br For testing Normality and Lognormality the Shapiro test f
For testing Normality and Lognormality, the Shapiro test from the R package stats (version 3.2.2) was used with a threshold of 0.01, and log transformation of the data respec-tively . For Pareto, Gamma and Cauchy, the Kolmogorov-Smirnov test was applied . For this test, the parame-ters were estimated with the Maximum Likelihood Estimates (MLE). For the MLE of Gamma, we used the rGammaGamma R package (version 1.0.12.). For Cauchy, the two parameters were set as the median and the interquartile range. As the parameters were estimated directly from the data, we applied a parametric bootstrap to estimate the final P-value. This idea of resampling to find the null distribution of the test statistics when estimating the parameters is based on the Lilliefors test . The significance threshold for the final P-value was set to 0.01. For testing Bimodality, the Bimodality Index was com-puted using the R package ClassDiscovery (version 3.0.0.).
Concordance index (C-index) method
The C-index is an accuracy measure that is based on the prob-ability of concordance between the predicted and observed responses [30,31]. Specifically, for a pair of patients chosen at random, the C-index determines the probability that the pa-tient sample with the higher risk prediction will experience an event before the patient with the lower risk in the pair. This measure is computed for all pairs of observed responses and the number of times the predictions are concordant is sum-marized as a statistic from which the P-value is derived under assumptions of asymptotic Normality .
The D-index is a statistical metric that assesses prognostic ability of a potential biomarker by measuring the degree of separation between two Kaplan-Meier curves constructed by splitting the patient Pimozide into two groups based on the biomarker . Under assumptions made by the Cox pro-portional hazard model, the D-index is calculated as an es-timate of the log hazard ratio between the two populations being compared. The C-index and D-index functions were computed using the survcomp package (https://github.com/ bhklab/survcomp/tree/master/man) .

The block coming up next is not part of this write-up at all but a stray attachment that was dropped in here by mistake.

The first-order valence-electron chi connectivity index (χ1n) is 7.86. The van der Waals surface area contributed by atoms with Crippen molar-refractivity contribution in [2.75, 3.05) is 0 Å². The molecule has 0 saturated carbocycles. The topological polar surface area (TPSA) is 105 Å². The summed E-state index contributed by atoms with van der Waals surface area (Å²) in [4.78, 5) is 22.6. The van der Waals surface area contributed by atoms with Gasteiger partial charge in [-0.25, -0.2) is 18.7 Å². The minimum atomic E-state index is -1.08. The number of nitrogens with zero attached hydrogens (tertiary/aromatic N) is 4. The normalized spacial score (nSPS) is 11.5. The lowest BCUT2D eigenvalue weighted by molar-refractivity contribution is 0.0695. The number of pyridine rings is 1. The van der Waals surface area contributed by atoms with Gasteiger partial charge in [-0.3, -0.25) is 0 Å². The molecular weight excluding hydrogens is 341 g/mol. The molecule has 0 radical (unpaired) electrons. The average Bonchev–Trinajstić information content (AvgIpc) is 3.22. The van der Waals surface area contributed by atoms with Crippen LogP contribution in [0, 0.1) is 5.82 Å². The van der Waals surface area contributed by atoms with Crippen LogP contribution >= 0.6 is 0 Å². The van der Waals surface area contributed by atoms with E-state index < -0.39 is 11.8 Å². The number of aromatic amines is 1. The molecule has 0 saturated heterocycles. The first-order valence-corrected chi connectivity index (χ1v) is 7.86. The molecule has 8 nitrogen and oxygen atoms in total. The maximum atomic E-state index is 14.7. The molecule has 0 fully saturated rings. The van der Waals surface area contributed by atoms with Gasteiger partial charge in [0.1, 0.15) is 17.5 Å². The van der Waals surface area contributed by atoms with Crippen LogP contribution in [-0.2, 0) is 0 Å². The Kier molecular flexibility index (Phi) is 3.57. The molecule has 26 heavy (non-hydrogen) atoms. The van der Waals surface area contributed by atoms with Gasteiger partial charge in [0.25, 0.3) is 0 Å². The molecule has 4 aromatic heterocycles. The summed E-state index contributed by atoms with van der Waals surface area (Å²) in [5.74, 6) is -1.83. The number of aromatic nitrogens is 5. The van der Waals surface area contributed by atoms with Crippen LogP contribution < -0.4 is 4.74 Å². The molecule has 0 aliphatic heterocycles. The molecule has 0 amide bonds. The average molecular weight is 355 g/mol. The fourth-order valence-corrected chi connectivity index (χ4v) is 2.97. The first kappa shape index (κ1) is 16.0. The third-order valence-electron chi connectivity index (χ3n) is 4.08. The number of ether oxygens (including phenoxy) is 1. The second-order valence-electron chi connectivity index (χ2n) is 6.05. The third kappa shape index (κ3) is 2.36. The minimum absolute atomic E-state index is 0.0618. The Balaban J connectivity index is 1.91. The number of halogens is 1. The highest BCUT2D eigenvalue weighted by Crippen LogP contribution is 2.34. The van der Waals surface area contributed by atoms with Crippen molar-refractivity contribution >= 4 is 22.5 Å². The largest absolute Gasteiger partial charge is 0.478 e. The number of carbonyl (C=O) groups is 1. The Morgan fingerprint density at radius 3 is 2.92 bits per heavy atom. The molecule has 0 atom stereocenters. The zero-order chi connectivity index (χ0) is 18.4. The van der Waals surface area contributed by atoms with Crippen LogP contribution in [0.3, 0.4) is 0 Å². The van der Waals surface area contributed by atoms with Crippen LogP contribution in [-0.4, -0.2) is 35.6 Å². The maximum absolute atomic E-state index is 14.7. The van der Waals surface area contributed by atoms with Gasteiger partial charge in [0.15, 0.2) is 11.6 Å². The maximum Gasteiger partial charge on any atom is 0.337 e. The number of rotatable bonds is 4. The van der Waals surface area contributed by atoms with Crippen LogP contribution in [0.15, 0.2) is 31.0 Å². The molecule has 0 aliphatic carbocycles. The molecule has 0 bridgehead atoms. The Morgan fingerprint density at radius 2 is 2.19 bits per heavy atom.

The eight survival analysis methods were evaluated based on performance according to three criteria, reliability, accu-racy, and robustness. First, reliability was assessed by divid-ing each cancer dataset into two sets, running the survival analysis method on both datasets to identify biomarkers, and the consistency of results between the two half datasets was compared. Second, accuracy of a method was assessed by comparing the results of each method to a gold standard list of known prognostic expression markers that were specific to each tumor type. We then computed ROC curves to compare the relative false positive rate (FPR) to true positive rate (TPR) of the eight methods. Third, robustness for each method was tested by generating in silico data with controlled levels of noise, and a set of known “positive controls”. In this way, the performance of the eight methods was assessed in the pres-ence of increasing amounts of noise in the data.
Assessment of reliability identified the k-means and Cox regression methods as those with the strongest performance. Reliability was assessed by investigating whether a method would give similar results if only half of the data was presented to the method. Two sets of gene-specific log10-transformed P-values were obtained from applying the same method to two halves of the cancer datasets, and a correla-tion coefficient was used to evaluate the similarity in results
Fig. 2 Assessing the reliability of the eight methods. A. Bar chart displaying the Spearman correlation coefficients between the two data halves for each method demonstrate which methods are more reliable. B. Scatter plot of -log10(P-values) for all genes in one data half versus the other data half for each method indicate which methods identified that same set of significant genes in each data half. Blue lines indicate equality between the two halves.